The vulnerabilities of the retail banking model are being amplified by three trends that are reshaping the competitive environment. Firstly, consumers want more digital offerings and superior customer experiences (CX). Secondly, Neobanks have taken away market share from traditional banks’ revenue streams. And lastly, shifting in scale advantages from branches to innovation.
The contemporary constellation of beliefs and practices around retail banking is not sustainable. Banks must reimagine themselves in a world driven by generative AI tools. To thrive in the new normal, banks must rearticulate their value proposition, by simultaneously simplifying and upgrading their customer experience (CX) and creating value through Linked Data and Open Finance.
Open Finance refers to the consensual access and reuse of client data across a range of financial services. This would enable third-party access for a wide variety of financial sectors and products using data lakes, new platform architectures, and data cooperatives, in line with data protection and privacy rules. It would be based on the principle that users of financial services own and control the data they supply and the data created on their behalf.
Open Finance nurtures competition by de-monopolising data and improving data flows, while also encouraging the emergence of competitive and tailored financial products. However, Open Finance, unlike Open Banking, is not regulated by any legal framework. This is of concern as it unlocks much more data than Open Banking.
Innovation can be propelled through the development of new products and services in the banking and payments sector and even beyond. Such arrangements can provide a secure, controlled, and expedient operating environment to allow banks and FinTechs or other third-party service providers to collaborate and develop innovative and integrated banking services. This in turn will improve client experiences while keeping up with international developments in the delivery of modern banking services.
Open Finance scaffolds a much larger scale than Open Banking. It allows authorised third-party service providers to access a wider range of client data from various accounts, including savings, pensions, investments, insurance, mortgage, and more. This data could be curated to offer personalised financial services and custom-made products.
In the UK, The Financial Conduct Authority (FCA) is the regulator for a collective of over 50,000 financial services firms and markets. Protected consumer data-sharing is a prime objective of the UK Government’s National Data Strategy. The FCA is unwavering in its commitment to deliver a Smart Data initiative by facilitating changes to the legislative and regulatory frameworks. Forward-leaning proposals for this framework clear an operational pathway for a phased Open Finance implementation by 2024.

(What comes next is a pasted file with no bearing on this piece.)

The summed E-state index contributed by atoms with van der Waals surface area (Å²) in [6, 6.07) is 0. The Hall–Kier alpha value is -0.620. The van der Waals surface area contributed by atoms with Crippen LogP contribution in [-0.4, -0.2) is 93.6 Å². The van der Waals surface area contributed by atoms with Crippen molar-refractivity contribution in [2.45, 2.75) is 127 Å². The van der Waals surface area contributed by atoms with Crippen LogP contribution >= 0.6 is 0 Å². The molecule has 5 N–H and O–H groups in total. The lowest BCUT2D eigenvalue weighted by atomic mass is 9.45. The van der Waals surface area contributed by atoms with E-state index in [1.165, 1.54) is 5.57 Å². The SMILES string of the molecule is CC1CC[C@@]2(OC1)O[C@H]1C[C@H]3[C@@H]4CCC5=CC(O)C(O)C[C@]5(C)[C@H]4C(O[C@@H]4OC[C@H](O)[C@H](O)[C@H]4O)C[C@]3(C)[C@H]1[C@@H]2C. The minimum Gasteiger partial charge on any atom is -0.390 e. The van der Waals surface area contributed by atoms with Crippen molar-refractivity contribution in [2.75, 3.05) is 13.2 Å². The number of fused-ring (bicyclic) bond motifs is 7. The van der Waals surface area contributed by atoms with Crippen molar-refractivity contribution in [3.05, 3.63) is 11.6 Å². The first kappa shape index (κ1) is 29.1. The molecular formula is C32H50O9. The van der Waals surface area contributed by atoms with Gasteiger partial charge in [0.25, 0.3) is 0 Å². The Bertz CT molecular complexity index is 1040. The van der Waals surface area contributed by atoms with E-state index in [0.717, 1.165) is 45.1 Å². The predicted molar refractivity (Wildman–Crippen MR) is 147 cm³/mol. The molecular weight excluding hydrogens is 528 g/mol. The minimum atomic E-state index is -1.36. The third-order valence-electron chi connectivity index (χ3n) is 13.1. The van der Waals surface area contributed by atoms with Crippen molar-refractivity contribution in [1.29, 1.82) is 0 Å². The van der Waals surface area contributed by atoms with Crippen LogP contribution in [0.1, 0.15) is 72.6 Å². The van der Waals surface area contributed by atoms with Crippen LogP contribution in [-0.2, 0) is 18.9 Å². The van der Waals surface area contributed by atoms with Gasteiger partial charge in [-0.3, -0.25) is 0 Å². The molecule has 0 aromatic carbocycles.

Open Banking in the EU came into law as part of the Revised Payment Services Directive (PSD2) but savings, investments, mortgages, and pensions all fall outside its remit. This suggests that a PSD3 is necessary. The PSD2 allows existing and new service providers to offer their services within a clear legal framework while ensuring a high level of data security, privacy, and consumer protection. The EU will propose new Open Finance legislation in the second quarter of 2023, with the aim of promoting data sharing in the financial sector beyond payment data access. By 2024, the Open Finance Framework should be in place.
The US financial system is a behemoth that presents outsized challenges for an Open Finance framework. The market has over 10,000 financial institutions. The execution of bilateral data access agreements among data aggregators is an overwhelming logistical challenge.
The government of Canada has tabled proposed legislation related to data portability. In the case of the US, there are no specific federal regulations regarding data portability. The Dodd-Frank Act, Section 1 033, only states that “information shall be made available in an electronic form usable by consumers.”
Across Latin America, the rollout of Open Banking is progressing at different speeds in different countries. In Mexico, legislation states that a users’ personal transaction data can only be shared with precise authorisation. In Brazil, a prototype of central bank supervision, regulation, and authorisation of participating institutions exists. Large and medium-sized banks are required to connect to the Open Finance initiative.
Across the Asia-Pacific region, Open Banking is advancing with a variability of approaches across different nation-states. Some initiatives are market-led, some regulator-led, and others are hybrids. In Australia, Open Banking is part of a wider Consumer Data Rights regime that will be extended to other sectors such as energy and telecommunications.
With APAC’s largest population of underbanked citizens, India has the ultimate Open Banking prospect in the region. India has initiated an account aggregation framework. This is a financial data-sharing platform to ease the accessibility of financial data.
Bank Indonesia (BI), in 2019, put in place its “Indonesia Payment Systems Blueprint 2025,” laying out five key focal points: Open Banking; retail payment systems; financial market infrastructure; data; and regulation, licensing, and supervision. Saudi Arabia has published its Open Banking Framework and the UAE is making progress. Oman launched an Open API strategy, and Bahrain has adopted an Open Banking framework. The Dubai Financial Services Authority has introduced licences for Account Information Service (AIS) and Payment Initiation Service (PIS) activities. Saudi Arabia has mandated Open Banking as part of its “Vision 2030 Reform Plan”.